When do I know I should leave?

I frequently hear the question, “When do I know I should leave my relationship?” I used to joke that I could get rich devising a questionnaire that could tell people exactly when their relationship is no longer worth working on. (“75-100 points: This is just a blip! You’re fine! 50-74 points: You definitely need couples’s therapy. 25-49 points: Uh-oh, ship’s sinking; get your life jackets out. 10–24 points: Time for an attorney. 0-9 points: This patient is DOA.”)

So, how do you know when it’s actually time to throw in the towel, either in an intimate relationship or a friendship? Here are the questions I find useful to ask yourself:

1) Am I in Reactive Brain? If you’re “below the line,” that is, feeling angry, sad, scared, desperate, contracted in your body, this is not a good time to make a major decision. Take time and space to move, breathe, play, express, until you notice that you’re back “above the line,” in an expanded place.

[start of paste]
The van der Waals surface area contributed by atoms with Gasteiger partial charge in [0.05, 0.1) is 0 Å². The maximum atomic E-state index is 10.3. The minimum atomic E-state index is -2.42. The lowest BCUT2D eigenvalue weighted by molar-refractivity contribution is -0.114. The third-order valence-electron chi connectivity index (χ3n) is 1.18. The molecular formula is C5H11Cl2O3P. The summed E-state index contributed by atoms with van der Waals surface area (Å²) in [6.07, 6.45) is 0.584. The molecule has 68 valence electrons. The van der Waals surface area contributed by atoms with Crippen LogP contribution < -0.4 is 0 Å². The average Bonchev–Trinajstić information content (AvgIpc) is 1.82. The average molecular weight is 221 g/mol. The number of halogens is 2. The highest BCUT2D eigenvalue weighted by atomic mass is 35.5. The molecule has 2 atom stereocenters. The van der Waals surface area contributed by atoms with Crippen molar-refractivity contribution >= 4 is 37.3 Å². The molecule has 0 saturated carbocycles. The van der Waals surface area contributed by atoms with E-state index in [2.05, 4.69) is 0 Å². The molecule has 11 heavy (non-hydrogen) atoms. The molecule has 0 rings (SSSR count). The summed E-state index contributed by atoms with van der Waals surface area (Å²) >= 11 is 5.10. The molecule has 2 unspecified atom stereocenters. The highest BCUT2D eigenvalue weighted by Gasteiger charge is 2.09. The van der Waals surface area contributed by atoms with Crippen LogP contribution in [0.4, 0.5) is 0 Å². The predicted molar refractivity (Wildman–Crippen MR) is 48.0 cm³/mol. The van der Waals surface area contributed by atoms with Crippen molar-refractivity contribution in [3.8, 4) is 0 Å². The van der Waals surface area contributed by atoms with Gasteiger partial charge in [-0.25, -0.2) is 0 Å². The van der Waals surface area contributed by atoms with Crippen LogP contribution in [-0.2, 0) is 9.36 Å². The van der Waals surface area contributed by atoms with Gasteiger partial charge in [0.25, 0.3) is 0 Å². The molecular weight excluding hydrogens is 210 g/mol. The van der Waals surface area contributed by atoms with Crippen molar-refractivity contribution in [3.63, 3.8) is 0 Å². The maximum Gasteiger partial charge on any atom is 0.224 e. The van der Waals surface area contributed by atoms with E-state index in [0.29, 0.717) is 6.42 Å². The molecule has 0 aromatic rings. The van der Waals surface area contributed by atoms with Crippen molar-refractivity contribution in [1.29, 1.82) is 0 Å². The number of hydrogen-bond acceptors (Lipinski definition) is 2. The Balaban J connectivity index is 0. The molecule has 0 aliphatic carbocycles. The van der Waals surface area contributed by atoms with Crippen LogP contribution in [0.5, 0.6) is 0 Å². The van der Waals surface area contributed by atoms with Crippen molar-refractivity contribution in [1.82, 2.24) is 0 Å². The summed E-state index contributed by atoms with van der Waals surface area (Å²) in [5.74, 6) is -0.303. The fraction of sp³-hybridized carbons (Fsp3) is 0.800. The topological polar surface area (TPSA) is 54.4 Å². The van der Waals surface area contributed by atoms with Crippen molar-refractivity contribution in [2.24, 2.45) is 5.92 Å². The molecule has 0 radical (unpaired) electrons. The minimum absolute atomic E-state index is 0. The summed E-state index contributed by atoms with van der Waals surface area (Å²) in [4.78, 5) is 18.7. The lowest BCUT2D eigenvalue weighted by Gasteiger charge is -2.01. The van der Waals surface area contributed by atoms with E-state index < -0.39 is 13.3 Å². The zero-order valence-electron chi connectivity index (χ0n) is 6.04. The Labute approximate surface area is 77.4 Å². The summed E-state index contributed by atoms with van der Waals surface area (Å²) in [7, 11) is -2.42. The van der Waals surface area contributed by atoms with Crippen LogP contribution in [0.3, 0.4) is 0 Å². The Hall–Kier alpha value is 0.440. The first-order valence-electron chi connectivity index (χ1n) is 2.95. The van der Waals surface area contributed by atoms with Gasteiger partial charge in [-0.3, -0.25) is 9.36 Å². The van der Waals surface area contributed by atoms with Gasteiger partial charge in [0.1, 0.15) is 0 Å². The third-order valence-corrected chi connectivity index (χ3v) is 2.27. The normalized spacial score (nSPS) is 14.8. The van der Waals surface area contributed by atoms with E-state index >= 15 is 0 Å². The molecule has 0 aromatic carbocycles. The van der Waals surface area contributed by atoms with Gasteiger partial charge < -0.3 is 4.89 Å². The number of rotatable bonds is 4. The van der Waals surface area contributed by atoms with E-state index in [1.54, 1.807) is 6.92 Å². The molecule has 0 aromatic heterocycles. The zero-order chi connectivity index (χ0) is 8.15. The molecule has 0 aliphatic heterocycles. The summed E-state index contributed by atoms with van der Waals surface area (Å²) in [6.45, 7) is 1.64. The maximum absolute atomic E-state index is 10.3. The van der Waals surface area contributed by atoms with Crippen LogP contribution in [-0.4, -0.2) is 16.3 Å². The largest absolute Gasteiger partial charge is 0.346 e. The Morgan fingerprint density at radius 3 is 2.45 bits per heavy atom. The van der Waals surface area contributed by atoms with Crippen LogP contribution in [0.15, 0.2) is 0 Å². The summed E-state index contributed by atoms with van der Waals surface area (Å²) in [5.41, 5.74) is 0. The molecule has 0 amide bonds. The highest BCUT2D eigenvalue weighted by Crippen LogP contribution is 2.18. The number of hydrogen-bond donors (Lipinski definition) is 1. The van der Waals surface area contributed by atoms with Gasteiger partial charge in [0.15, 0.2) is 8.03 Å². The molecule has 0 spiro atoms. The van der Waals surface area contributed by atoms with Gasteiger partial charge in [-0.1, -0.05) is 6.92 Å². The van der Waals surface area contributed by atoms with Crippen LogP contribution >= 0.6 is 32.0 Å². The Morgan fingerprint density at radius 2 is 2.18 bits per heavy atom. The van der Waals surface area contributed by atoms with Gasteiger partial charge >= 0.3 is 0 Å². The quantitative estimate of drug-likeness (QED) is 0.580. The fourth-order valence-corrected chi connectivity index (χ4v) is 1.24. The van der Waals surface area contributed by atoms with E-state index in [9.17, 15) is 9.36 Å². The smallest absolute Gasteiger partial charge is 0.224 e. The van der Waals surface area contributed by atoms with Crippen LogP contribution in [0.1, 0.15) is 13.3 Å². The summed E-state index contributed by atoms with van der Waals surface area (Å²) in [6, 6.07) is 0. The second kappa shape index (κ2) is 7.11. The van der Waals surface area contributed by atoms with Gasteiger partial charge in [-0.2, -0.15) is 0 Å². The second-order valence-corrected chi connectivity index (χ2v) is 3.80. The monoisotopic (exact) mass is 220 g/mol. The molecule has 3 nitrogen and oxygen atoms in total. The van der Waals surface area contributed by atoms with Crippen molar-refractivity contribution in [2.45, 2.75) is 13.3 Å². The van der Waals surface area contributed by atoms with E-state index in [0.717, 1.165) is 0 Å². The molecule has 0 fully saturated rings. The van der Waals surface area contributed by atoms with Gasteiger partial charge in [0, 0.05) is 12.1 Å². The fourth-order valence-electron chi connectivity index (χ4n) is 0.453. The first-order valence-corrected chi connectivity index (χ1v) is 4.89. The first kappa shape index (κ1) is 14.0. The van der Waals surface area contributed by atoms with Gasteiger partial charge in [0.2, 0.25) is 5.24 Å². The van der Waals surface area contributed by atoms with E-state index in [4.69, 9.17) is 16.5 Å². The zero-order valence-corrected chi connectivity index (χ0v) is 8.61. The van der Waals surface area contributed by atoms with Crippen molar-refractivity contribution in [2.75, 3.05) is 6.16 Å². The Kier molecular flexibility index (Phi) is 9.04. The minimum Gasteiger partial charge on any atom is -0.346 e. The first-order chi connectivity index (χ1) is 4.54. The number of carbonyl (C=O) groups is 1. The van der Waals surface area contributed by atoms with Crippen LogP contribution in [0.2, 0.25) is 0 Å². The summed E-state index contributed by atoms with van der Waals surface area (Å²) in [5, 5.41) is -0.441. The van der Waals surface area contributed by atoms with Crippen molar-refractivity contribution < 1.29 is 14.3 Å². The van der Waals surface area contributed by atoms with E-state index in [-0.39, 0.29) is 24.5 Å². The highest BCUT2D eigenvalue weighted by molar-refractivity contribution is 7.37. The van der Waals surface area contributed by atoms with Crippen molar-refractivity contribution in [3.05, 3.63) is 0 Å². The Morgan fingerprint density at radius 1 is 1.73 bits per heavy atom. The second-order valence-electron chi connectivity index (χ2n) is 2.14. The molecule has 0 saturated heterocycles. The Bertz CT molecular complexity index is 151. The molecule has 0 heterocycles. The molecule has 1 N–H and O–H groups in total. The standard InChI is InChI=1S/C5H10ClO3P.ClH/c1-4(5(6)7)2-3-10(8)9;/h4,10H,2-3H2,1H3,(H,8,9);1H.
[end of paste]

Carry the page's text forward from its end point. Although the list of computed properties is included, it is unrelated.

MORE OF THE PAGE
2) Am I still learning? Is your relationship giving you the opportunity to notice and work on your unconscious patterns? If so, you are in the perfect place to see how you are creating the issues, and so to take the actions to dig in and shift what you’ve been carrying around with you through your life. The discomfort of being in a relationship that is in turmoil can often be the richest time to learn what you most need to learn about yourself.

3) Are things still moving? If there has been a long period of stuckness, where neither one of you seems to be changing or shifting, that’s a clue that you’ve run aground. But if the conflict is producing movement and growth, you’re still in the flow of the river–why not keep going and see what is around the next bend?

4) Are you done? Your body will tell you.

2 thoughts on “When do I know I should leave?”

  1. Thanks for posting this, Julie.

    I think #3 is a danger zone for imaginary, creative people who can always envision that somehow, someway, something is going to change for the better. I’ve been that person several times in several kinds of relationships.

    #4 is brilliant. If I’d paid attention to that, I would have avoided month and months of repetitive misery.

  2. Hi Ellen! So good to see you here.

    Yes, it’s a fine line. When is enough enough? And this recipe goes together, with all the ingredients.

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